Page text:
We first met Muhammed in September of 2012. Since that time, his has become a welcome and familiar face at Global Gathering Place. He has been attending ESL classes, the weekend Family, Fun, and Fit program, and Thursday afternoon Coffee & Conversation classes. In addition to this, he has been lending his time and talents—giving back to our organization in many ways. He has become GGP’s unofficial photographer—photographing our late-evening soccer matches, and taking photos at cooking classes and weekend activities. He also delivered a very well-received session on how to choose a cell phone, and has been volunteering his technical expertise by repairing some very lucky clients’ laptops.

Muhammed’s is a bit of a unique situation. Although he was born in Canada and is a Canadian citizen, he grew up in Egypt, and is therefore very much a newcomer here. Even so, he said what a beautiful moment it was for him when, at Canadian customs, the customs agent said to him “Welcome back!” Muhammed hadn’t been in Canada since he was two years old; it was a lovely and heartwarming feeling.

Muhammed expressed gratitude for all the help he has received from Global Gathering Place. He says that his English is improving as a result of attending ESL classes and various social activities; he has made connections with many really good people. Before he came to Canada, he imagined it to be a very beautiful country filled with kind and helpful people. He said that while this has been the case, he never expected that finding employment would be so difficult.

Muhammed has a degree in Computer Engineering and had hoped finding a job in his field would be quick and easy. He applied to companies throughout Canada but soon found that employers are looking for Canadian certification and Canadian experience. For this reason, Muhammed decided to return to university, but the strict language requirements and the fact that the university has not given equal recognition to his Egyptian credentials have so far shut him out. Like so many newcomers, he finds himself in a catch-22, increasingly frustrated.

The bitter cold, something that one might expect to be a difficult adjustment for those coming from a hot country, has not slowed Muhammed down. Even when the wind-chill drops the temperature to -48°C, Muhammed manages to complete his errands with only the bus and his own legs for transportation. He dresses for the weather and keeps up a brisk pace while walking. The winter has provided an opportunity to try out winter sports. He chuckled when he remembered his first attempt at skating. He says that when he’s a famous hockey player he’ll look back on that first time—falling down and breaking the skating frame—and laugh.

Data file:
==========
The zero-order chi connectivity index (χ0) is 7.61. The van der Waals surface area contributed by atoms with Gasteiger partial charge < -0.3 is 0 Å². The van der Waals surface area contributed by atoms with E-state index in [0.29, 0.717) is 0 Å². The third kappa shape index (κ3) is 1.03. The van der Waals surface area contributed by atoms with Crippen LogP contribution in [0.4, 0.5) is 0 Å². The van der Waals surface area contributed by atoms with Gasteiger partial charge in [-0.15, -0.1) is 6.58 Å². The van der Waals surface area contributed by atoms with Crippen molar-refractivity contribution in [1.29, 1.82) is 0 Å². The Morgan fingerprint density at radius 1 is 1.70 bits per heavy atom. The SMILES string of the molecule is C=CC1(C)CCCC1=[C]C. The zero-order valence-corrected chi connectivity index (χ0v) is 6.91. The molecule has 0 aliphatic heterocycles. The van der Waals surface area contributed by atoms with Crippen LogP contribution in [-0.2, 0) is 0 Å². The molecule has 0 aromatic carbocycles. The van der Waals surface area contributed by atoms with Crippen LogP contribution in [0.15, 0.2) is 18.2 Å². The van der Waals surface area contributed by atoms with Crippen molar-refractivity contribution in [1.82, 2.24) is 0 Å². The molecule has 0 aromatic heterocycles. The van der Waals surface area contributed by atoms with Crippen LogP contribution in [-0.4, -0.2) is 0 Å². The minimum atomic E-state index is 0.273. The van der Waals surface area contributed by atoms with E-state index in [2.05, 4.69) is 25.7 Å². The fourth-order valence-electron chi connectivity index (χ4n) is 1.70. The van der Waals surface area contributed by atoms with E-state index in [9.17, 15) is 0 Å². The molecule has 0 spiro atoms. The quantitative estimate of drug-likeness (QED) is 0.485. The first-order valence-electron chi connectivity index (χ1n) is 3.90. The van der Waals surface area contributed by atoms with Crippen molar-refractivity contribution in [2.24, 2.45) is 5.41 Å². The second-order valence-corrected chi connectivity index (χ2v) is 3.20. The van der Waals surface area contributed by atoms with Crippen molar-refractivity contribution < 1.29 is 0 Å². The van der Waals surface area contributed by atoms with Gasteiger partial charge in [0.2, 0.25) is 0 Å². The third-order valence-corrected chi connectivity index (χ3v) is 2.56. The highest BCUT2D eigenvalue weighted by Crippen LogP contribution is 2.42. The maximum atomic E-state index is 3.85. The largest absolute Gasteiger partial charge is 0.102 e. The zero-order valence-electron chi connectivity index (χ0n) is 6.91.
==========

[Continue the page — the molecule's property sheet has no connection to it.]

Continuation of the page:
Muhammed stays in close contact with his family in Egypt. Cellphones and internet and the wonder of Skype help to maintain strong connections. At Eid, Muhammed enlisted help from his Mom to prepare fata—a traditional Egyptian meal of lamb, bread, and rice. Over several hours on Skype, he prepared this special dish alongside his Mom back in Egypt.

Egypt and the protests there have been filling our news outlets with terrifying images of angry mobs and doom and gloom prophesies. Muhammed isn’t happy with the political situation in Egypt right now, but he says that it is not quite as dangerous there as our media would have us believe. He said that it’s life as usual; people are still going to work, going to school, going shopping, celebrating. In other words, he isn’t worried for the safety of his family back in Egypt. At the same time, Muhammed very much appreciates Canada. Here, he says, people are free to say hello to anyone and everyone and to take photos. He said that in Egypt, he would risk arrest for taking photos so openly on the street. He was also very pleased to discover how much Canadians know, understand, and respect his religion. He’s been invited out for supper to Canadians’ homes on a few occasions, and he’s always received a call first asking him for more details about what he could and could not eat. He said this made him feel respected, and he was very pleasantly surprised.

Muhammed plans to stay in Canada, but he really doesn’t know what his future will hold. He desperately wants to begin working, but until that happens, he’s simply not sure. He dreams of owning a software company and of having his become a household name. Meet the next Mark Zuckerberg!